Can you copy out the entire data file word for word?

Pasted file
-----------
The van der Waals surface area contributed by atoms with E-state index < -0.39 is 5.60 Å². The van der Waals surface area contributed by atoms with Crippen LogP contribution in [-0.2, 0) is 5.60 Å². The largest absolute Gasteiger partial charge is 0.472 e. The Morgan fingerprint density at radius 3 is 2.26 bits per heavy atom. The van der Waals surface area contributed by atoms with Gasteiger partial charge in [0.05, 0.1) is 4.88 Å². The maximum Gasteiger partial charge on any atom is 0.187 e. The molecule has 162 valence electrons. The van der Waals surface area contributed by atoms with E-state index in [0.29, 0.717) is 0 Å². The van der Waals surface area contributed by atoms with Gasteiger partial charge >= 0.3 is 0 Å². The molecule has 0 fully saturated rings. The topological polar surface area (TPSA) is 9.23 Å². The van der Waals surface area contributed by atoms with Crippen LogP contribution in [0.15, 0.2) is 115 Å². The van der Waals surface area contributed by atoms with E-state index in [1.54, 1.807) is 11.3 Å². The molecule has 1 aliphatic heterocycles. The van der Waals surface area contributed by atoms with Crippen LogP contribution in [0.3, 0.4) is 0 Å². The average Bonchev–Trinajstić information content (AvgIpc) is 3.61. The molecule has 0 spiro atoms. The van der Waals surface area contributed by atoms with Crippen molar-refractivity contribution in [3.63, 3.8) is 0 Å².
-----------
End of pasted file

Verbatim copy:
The van der Waals surface area contributed by atoms with E-state index < -0.39 is 5.60 Å². The van der Waals surface area contributed by atoms with Crippen LogP contribution in [-0.2, 0) is 5.60 Å². The largest absolute Gasteiger partial charge is 0.472 e. The Morgan fingerprint density at radius 3 is 2.26 bits per heavy atom. The van der Waals surface area contributed by atoms with Gasteiger partial charge in [0.05, 0.1) is 4.88 Å². The maximum Gasteiger partial charge on any atom is 0.187 e. The molecule has 162 valence electrons. The van der Waals surface area contributed by atoms with E-state index in [0.29, 0.717) is 0 Å². The van der Waals surface area contributed by atoms with Gasteiger partial charge >= 0.3 is 0 Å². The molecule has 0 fully saturated rings. The topological polar surface area (TPSA) is 9.23 Å². The van der Waals surface area contributed by atoms with Crippen LogP contribution in [0.15, 0.2) is 115 Å². The van der Waals surface area contributed by atoms with E-state index in [1.54, 1.807) is 11.3 Å². The molecule has 1 aliphatic heterocycles. The van der Waals surface area contributed by atoms with Crippen LogP contribution in [0.3, 0.4) is 0 Å². The average Bonchev–Trinajstić information content (AvgIpc) is 3.61. The molecule has 0 spiro atoms. The van der Waals surface area contributed by atoms with Crippen molar-refractivity contribution in [3.63, 3.8) is 0 Å².